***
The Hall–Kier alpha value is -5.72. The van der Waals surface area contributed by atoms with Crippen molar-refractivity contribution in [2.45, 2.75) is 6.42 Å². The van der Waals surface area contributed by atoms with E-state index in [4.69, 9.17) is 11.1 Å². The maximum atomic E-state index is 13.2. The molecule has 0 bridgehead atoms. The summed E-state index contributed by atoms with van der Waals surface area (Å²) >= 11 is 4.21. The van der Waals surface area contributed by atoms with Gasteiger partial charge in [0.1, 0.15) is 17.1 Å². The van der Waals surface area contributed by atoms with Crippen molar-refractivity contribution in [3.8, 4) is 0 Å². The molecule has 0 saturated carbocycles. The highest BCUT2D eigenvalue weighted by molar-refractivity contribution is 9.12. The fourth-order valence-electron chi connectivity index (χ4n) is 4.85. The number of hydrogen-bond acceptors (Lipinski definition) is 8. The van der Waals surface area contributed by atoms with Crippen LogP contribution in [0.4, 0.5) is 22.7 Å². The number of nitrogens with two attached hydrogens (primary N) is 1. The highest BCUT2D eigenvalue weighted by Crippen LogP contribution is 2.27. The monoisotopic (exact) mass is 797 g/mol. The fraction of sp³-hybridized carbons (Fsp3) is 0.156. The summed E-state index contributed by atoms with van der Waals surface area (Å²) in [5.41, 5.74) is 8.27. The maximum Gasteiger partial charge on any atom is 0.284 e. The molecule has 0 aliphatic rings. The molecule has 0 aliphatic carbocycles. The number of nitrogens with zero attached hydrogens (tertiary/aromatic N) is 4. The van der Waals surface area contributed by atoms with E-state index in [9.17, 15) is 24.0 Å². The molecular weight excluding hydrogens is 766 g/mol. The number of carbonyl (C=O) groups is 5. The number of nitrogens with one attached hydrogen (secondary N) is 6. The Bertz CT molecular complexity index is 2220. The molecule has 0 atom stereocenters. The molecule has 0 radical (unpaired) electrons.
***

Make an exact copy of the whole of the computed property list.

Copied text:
The Hall–Kier alpha value is -5.72. The van der Waals surface area contributed by atoms with Crippen molar-refractivity contribution in [2.45, 2.75) is 6.42 Å². The van der Waals surface area contributed by atoms with E-state index in [4.69, 9.17) is 11.1 Å². The maximum atomic E-state index is 13.2. The molecule has 0 bridgehead atoms. The summed E-state index contributed by atoms with van der Waals surface area (Å²) >= 11 is 4.21. The van der Waals surface area contributed by atoms with Gasteiger partial charge in [0.1, 0.15) is 17.1 Å². The van der Waals surface area contributed by atoms with Crippen molar-refractivity contribution in [3.8, 4) is 0 Å². The molecule has 0 saturated carbocycles. The highest BCUT2D eigenvalue weighted by molar-refractivity contribution is 9.12. The fourth-order valence-electron chi connectivity index (χ4n) is 4.85. The number of hydrogen-bond acceptors (Lipinski definition) is 8. The van der Waals surface area contributed by atoms with Crippen LogP contribution in [0.4, 0.5) is 22.7 Å². The number of nitrogens with two attached hydrogens (primary N) is 1. The highest BCUT2D eigenvalue weighted by Crippen LogP contribution is 2.27. The monoisotopic (exact) mass is 797 g/mol. The fraction of sp³-hybridized carbons (Fsp3) is 0.156. The summed E-state index contributed by atoms with van der Waals surface area (Å²) in [5.41, 5.74) is 8.27. The maximum Gasteiger partial charge on any atom is 0.284 e. The molecule has 0 aliphatic rings. The molecule has 0 aliphatic carbocycles. The number of nitrogens with zero attached hydrogens (tertiary/aromatic N) is 4. The van der Waals surface area contributed by atoms with E-state index in [9.17, 15) is 24.0 Å². The molecular weight excluding hydrogens is 766 g/mol. The number of carbonyl (C=O) groups is 5. The number of nitrogens with one attached hydrogen (secondary N) is 6. The Bertz CT molecular complexity index is 2220. The molecule has 0 atom stereocenters. The molecule has 0 radical (unpaired) electrons.